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Lunch Date Dilemma: Little Black Book of Scientists or Little Colorful Book of Sci-lit?

(1) Comments | Posted June 25, 2013 | 10:50 AM

Is science literature an essential tool for democratizing research, or is it a relic of a pre-internet age? During the excellent World Science Festival in New York a few weeks ago, I sensed this unspoken question percolating through many of the "we-love-science-lit" sessions I attended, and I was...

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Drawing Inspiration From TEDMED's 'GroupInspire'

(0) Comments | Posted April 15, 2013 | 10:38 AM

Ah, TEDMED, you expensive but addictive drug. I just can't get enough of you. Can it have been a whole year since that golden ticket slipped through my letterbox, admitting me, albeit for just one morning, to your exclusive world of inspiration and innovation?

You may recall...

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The Ephemeral Fugitives of Global Health Research

(0) Comments | Posted April 1, 2013 | 1:22 PM

This week I went to the launch of a brand new journal, Global Health: Science and Practice. Funded by USAID, and supported by Johns Hopkins School of Public Health, George Washington University and Knowledge for Health, it hits all the buzzwords of the global health and development zeitgeist:...

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The Strange Joy Of Visiting Foreign Hospitals

(3) Comments | Posted March 13, 2013 | 8:30 AM

I have a nerdy hobby that's usually only indulged in adversity: I love visiting foreign hospitals.

Give me the choice of viewing a museum or a hospital on vacation and I will opt for the latter -- only as a passing visitor, ideally. Foreign healthcare can be a risky business,...

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Let's Come Out and Surprise People With the Ordinariness of Being Gay

(16) Comments | Posted January 25, 2013 | 9:56 PM

If I were Rory Albanese's sister (or his sister's girlfriend), I'd have been furious. On Saturday night I went to see Albanese and his Daily Show co-stalwart Adam Lowitt at their inauguration-themed comedy show at Sixth & I Historic Synagogue in Washington, D.C., but amid the political wit,...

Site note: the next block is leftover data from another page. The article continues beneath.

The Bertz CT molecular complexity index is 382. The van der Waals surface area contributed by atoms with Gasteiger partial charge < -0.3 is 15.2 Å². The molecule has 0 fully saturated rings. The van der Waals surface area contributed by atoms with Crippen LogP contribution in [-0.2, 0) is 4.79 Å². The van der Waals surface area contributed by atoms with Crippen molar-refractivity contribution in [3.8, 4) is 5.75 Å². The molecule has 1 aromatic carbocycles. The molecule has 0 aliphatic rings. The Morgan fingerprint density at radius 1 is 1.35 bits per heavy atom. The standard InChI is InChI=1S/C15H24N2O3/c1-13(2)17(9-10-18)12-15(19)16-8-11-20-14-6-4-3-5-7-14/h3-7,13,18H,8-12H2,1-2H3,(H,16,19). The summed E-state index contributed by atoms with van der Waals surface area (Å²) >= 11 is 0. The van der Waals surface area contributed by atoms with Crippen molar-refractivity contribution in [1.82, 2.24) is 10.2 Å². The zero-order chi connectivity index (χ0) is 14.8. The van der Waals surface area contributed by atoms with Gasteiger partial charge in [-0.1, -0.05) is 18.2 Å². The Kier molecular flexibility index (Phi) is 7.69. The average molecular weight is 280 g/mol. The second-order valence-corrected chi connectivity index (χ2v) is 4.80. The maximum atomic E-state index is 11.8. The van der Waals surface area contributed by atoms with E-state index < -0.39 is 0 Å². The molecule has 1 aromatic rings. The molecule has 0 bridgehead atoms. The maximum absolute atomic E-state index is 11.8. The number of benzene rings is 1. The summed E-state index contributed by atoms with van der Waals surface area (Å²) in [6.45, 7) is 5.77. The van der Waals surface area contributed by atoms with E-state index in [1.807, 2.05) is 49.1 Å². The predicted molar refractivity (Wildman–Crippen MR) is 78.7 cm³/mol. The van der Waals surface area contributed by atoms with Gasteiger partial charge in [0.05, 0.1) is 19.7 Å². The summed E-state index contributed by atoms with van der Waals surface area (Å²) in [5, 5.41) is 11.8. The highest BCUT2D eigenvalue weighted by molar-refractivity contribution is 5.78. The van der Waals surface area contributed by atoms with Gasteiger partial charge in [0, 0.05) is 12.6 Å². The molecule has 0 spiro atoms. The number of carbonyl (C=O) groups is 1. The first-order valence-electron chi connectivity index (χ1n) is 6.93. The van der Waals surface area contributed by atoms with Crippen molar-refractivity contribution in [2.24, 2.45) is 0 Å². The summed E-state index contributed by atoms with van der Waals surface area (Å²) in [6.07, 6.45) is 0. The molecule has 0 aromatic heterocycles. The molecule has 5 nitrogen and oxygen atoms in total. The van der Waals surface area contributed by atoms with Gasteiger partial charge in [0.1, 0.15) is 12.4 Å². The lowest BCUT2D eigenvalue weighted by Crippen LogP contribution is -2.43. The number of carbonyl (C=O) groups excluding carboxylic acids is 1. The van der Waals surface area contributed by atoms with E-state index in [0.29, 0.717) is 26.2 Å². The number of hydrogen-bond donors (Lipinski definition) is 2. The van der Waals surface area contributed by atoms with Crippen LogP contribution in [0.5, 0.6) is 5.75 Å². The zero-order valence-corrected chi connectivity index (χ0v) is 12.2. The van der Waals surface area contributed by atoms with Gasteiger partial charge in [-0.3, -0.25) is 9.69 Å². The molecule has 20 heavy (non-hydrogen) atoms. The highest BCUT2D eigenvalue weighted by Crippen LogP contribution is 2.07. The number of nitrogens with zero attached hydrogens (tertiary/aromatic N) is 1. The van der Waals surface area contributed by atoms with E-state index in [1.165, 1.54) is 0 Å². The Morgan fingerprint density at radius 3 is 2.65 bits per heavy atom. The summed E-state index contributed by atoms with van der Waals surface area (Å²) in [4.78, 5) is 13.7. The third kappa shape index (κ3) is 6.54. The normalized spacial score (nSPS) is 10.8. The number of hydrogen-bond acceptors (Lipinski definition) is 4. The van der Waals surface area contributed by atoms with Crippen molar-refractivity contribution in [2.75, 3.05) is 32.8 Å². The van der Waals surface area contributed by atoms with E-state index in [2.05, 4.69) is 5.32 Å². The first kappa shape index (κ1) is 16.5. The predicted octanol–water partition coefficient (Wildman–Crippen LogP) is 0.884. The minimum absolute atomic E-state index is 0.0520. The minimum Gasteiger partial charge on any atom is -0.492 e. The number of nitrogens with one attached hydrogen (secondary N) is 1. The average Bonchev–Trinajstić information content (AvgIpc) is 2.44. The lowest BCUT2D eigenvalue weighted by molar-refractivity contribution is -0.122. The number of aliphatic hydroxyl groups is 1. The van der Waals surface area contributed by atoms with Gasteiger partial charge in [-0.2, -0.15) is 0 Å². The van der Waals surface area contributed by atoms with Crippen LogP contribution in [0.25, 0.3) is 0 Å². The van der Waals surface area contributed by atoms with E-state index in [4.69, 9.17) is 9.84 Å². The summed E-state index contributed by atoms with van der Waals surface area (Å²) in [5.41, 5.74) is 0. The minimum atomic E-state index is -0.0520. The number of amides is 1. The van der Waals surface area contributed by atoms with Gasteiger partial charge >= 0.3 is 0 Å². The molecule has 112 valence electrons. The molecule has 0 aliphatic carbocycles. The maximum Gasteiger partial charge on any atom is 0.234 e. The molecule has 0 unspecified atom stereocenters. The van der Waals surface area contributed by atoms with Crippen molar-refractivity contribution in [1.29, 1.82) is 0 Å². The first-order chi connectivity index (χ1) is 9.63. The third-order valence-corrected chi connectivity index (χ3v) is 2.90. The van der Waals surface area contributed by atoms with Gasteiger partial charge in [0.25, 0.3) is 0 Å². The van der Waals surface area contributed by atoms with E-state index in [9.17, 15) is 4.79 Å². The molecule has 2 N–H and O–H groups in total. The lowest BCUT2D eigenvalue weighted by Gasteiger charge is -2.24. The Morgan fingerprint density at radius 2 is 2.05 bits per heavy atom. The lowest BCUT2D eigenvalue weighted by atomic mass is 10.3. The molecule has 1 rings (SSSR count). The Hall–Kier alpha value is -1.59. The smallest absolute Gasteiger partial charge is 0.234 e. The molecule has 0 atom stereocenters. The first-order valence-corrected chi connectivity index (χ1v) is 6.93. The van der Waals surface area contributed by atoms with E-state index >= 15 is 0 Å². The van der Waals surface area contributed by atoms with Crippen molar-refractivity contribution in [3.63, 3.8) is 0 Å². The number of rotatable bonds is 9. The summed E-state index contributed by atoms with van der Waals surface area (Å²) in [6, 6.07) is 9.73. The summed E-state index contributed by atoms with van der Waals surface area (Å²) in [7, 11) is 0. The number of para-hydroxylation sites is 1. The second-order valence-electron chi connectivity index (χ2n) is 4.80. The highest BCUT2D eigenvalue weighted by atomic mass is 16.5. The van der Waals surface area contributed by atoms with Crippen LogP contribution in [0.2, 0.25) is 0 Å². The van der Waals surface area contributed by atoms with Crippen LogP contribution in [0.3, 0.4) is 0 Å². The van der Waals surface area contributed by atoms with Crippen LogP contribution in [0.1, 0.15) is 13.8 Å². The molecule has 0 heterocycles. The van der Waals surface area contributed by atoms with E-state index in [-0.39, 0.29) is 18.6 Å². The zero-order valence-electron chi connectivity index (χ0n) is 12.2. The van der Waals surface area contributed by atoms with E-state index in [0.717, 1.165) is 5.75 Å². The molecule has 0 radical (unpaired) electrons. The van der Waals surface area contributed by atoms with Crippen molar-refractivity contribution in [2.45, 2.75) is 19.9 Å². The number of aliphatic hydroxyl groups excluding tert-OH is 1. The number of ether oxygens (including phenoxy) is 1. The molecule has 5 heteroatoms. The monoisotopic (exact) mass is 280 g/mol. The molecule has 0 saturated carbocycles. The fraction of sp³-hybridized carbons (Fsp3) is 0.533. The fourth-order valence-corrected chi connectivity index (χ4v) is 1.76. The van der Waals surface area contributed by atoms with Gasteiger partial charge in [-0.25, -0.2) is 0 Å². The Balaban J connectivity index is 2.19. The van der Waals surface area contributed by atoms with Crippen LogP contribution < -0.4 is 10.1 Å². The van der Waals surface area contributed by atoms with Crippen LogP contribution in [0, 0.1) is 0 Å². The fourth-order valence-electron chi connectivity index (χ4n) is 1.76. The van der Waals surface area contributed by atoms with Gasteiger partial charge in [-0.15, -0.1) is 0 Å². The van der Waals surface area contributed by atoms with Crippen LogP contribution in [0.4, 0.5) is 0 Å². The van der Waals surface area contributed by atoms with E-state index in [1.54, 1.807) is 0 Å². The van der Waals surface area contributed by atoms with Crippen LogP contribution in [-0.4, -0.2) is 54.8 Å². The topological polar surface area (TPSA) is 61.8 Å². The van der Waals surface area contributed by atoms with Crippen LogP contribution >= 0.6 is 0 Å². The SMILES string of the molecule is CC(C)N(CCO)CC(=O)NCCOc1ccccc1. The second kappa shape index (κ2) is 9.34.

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Where Are the Women Speakers on Expert Panels, and Does It Matter?

(1) Comments | Posted January 16, 2013 | 4:51 PM

Browsing my speaker list at the Washington Ideas Forum a few weeks ago, billed as 'a place to hear and meet the most prominent thinkers of our time,' I couldn't help but notice that 35 out of the 41 speakers at the event were men, and being in...

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Would You Put Your Live Twitter Feed on Your Resume?

(6) Comments | Posted November 29, 2012 | 4:48 PM

Would you be comfortable if your latest tweets were used as part of the recruitment process for a university place, or for a new job? I was intrigued by an American Medical Association article drawing attention to a survey of medical school/residency recruiters published earlier this...

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Working 9-5: An Anachronism to End or Embrace?

(6) Comments | Posted November 12, 2012 | 2:00 PM

Is working 9-5 an anachronism? Anne-Marie Slaughter, author of The Atlantic magazine's most popular article ever, "Why Women Still Can't Have it All," thinks it is. By 'having it all,' she means simultaneously being a good mother and having a top job. And as for whether we can...

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Do Women Care About More Than Children, Lovelife and Fashion?

(0) Comments | Posted November 1, 2012 | 10:28 AM

As a woman who very much believes that men and women are equal in most respects and ought to be treated as such, I feel sorry to call foul on actress Maria Bello, recently named goodwill ambassador for women by Haiti's president, for her advocacy work with women...

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Do Mobile Entrepreneurs Live in a World Without Borders, or Is It All 'Globaloney'?

(0) Comments | Posted October 31, 2012 | 2:10 PM

How relevant are national borders today? David Livingstone famously wrote in the 1850s that the innovation of railroads, steamships and telegraphs make the world one -- national borders melt away and Africa could basically be integrated into Europe. The more modern version of those modes of connection -- the plane,...

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Time to Stop Playing Business Card Scrabble With Our Qualifications?

(0) Comments | Posted October 4, 2012 | 9:24 AM

This week both my real life and my Twitter feed have been jumping with the question of post-nominal letters: what letters (if any) should you put after your name on a business card? I live in Washington D.C. where business cards are traded like gold. It's not a secret that...